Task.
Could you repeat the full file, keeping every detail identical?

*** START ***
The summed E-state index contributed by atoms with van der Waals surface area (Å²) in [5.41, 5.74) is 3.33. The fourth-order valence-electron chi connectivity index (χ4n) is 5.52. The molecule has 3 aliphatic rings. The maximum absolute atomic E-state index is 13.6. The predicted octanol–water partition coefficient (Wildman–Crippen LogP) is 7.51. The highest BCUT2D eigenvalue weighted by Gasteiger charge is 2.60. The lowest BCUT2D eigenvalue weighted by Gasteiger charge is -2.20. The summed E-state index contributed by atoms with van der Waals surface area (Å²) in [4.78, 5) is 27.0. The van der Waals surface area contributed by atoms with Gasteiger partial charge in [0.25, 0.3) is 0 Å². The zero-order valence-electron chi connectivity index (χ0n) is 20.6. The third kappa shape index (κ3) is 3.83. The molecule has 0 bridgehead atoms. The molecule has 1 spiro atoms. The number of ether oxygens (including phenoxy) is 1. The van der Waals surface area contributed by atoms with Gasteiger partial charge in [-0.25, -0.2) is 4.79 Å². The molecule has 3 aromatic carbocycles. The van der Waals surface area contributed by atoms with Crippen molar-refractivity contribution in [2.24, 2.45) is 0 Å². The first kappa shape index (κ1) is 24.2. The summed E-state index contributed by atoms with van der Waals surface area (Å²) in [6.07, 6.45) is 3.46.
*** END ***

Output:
The summed E-state index contributed by atoms with van der Waals surface area (Å²) in [5.41, 5.74) is 3.33. The fourth-order valence-electron chi connectivity index (χ4n) is 5.52. The molecule has 3 aliphatic rings. The maximum absolute atomic E-state index is 13.6. The predicted octanol–water partition coefficient (Wildman–Crippen LogP) is 7.51. The highest BCUT2D eigenvalue weighted by Gasteiger charge is 2.60. The lowest BCUT2D eigenvalue weighted by Gasteiger charge is -2.20. The summed E-state index contributed by atoms with van der Waals surface area (Å²) in [4.78, 5) is 27.0. The van der Waals surface area contributed by atoms with Gasteiger partial charge in [0.25, 0.3) is 0 Å². The zero-order valence-electron chi connectivity index (χ0n) is 20.6. The third kappa shape index (κ3) is 3.83. The molecule has 0 bridgehead atoms. The molecule has 1 spiro atoms. The number of ether oxygens (including phenoxy) is 1. The van der Waals surface area contributed by atoms with Gasteiger partial charge in [-0.25, -0.2) is 4.79 Å². The molecule has 3 aromatic carbocycles. The van der Waals surface area contributed by atoms with Crippen molar-refractivity contribution in [2.24, 2.45) is 0 Å². The first kappa shape index (κ1) is 24.2. The summed E-state index contributed by atoms with van der Waals surface area (Å²) in [6.07, 6.45) is 3.46.